No. 42693, Tandem Roller "Stumbles," 1925
8-Ton, Tandem Roller
Boiler Pressure: 200 lb/sq.in
Cylinder (HP) 4 ¼" dia. (LP) 7 ¼" dia. x 7" stroke.
Power: 4 Nominal HP
It was the acquisition of a Tandem Roller that led to the creation of the Robey Trust in 1983. Damaged and corroded after 20 years in a playground, the roller was donated by Tavistock Town Council to The Robey Trust, formed to restore it to original condition and full working order, a task that took 11 years.
This firebox failed the 10 year Hydraulic exam and as such a new one will be required. The engine will now be stripped and given the heavy overhaul she so deserves. Fundraising is ongoing.
No. 45655, Tri-Tandem Roller, Built 1930, Converted 1937
Boiler pressure 250 lbs/sq.in
Cylinders: (HP) 4 ¼" dia. (LP) 7 ¼" dia. x 7" stroke.
Power: 4 Nominal HP
The design is based on the standard Tandem Rollers (See Stumbles) but was converted in-service with an extra rear roll supplied from Robey &co. The idea was that the second roll would stop the Tandem's habit of rocking back and forth whilst rolling long sections of Tarmac thus giving a better surface. The second roll could also be driven using a second chain giving better traction. In practice it was found that the enormous extra weight of the modifications was too much for the chassis extensions that had simply been welded onto the original chassis. Over the course of its working life, the chassis was progressively strengthened including a whole new bar welded on top of the extension. Although only three were ever built, they proved capable engines in-service.
Wirksworth Quarries Ltd. in Derbyshire ordered three normal Tandem Rollers from Robey in 1929/30; Nos. 43755, 44083 and our 45655. Due to the aforementioned tendency to rock, The company approached Robey with a view to converting them into Tri-Tandems. After discussions however, Robey only agreed to supply the parts so, Wirksworth had them converted into this new form by Harry Goodes of Royston. No. 45655 is known to have rolled the Hertfordshire section of the M1, Britain's first motorway, and various by-passes and trunk roads hence its name, 'The Hertfordshire Wanderer'
In 1965/6 Walter Lisle, an employee of Wirksworth Quarries, bought 45655 (and 44073 for spares) on his retirement. He took 45655 to rallies from the later 1960's and was based in a yard in Great Wymondley. Because of this, the engine gained the unofficial name of 'Hertfordshire Wanderer'. Due to ill health, Walter sold it in May 1976 (for about £100) to John Mayes of Luton who kept it until July 1977 whereupon it was sold to a dealer called Richard Parkinson who was based in Exeter. He then sold it to John Woodley of Ipplepen in North Devon. When John wished to sell, it was offered to the Trust who raised the funds through a share issue in 1992.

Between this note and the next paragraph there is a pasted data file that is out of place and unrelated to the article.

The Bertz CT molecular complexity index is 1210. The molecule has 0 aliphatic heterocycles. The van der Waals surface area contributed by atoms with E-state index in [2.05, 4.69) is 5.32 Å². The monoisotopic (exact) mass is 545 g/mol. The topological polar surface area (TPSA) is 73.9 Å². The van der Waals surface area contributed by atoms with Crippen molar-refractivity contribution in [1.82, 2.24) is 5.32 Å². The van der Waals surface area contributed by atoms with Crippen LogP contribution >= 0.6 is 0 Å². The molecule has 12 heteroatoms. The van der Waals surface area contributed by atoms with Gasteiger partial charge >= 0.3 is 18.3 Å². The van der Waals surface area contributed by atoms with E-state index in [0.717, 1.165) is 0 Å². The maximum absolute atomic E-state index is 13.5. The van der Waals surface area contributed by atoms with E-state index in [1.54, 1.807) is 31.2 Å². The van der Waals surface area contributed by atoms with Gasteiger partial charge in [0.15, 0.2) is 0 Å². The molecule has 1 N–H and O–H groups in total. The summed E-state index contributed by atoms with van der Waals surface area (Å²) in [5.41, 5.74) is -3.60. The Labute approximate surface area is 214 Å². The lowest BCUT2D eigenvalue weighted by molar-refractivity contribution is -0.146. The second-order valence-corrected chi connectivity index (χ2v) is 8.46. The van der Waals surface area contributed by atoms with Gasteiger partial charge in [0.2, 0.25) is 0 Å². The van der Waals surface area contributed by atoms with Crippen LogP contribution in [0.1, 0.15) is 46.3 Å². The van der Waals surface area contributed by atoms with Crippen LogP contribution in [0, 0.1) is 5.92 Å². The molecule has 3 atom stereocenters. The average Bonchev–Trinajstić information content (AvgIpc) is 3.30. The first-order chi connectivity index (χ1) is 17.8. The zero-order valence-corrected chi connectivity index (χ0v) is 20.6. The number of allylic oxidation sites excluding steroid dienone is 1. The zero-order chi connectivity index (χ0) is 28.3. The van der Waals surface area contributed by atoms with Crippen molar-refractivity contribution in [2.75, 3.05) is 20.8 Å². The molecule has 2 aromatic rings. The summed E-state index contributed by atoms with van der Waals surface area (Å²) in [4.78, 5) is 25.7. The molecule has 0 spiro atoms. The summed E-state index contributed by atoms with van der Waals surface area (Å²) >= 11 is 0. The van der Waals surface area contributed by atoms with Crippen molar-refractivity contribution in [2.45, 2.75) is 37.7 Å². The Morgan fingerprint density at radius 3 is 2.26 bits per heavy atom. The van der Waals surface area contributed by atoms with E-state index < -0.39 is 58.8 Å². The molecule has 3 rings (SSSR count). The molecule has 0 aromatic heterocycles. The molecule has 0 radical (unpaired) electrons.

The Tri-Tandem Partnership was established to manage the share holders and 45655 was delivered to Tavistock on 4th April 1993. Since then she has been a regular at Trust and Local events.
No. 32387, Prototype Ten ton 3-Point Roller, Built. 1913
Cylinder HP 4.25" LP 7.25" stroke 7"
5NHP - Compound
Although the first Steam Roller was built 1863 for export to Calcutta, the first really successful one was built in 1866 by Thomas Aveling and was used for rolling roads in Hyde park, London. By 1893 the steam roller had taken on the shape and characteristics of the type right that can be seen right to the end of steam rollers in the 1960s and even into modern diesel rollers. Aveling's continued to be the most prolific manufacturer, followed by Fowler's of Leeds, and a few other minor manufacturers. Steam rollers were used for compacting stones down into the road surface before the top layer of Tarmac was applied. Most manufacturers made rollers rating them by weight with the most popular being 8 to 15 ton models but, rollers could be purchased weighing just a few tons to over 30!
The Robey Rollers
Although Robey made virtually every type of steam engine design, they came rather late to the roller market. This is believed to be the prototype roller, the first they ever built. Sales never were brisk, as makers like Aveling & Porter dominated the market.
The roller is an otherwise conventional design with a compound engine and a Locomotive boiler. However, there are several Fowler design features mentioned in document obtained by the trust including photographs, that seem to suggest that Robey were copying aspects of their designs and mating them to standard Robey components. Further evidence of this is that the engine has a virtually identical headstock to a Marshall Roller. One unusual feature of the design is that the steering wheel is on the Right-hand side. This was so the engine can be operated by one person but does make doing the edges of surfaces challenging.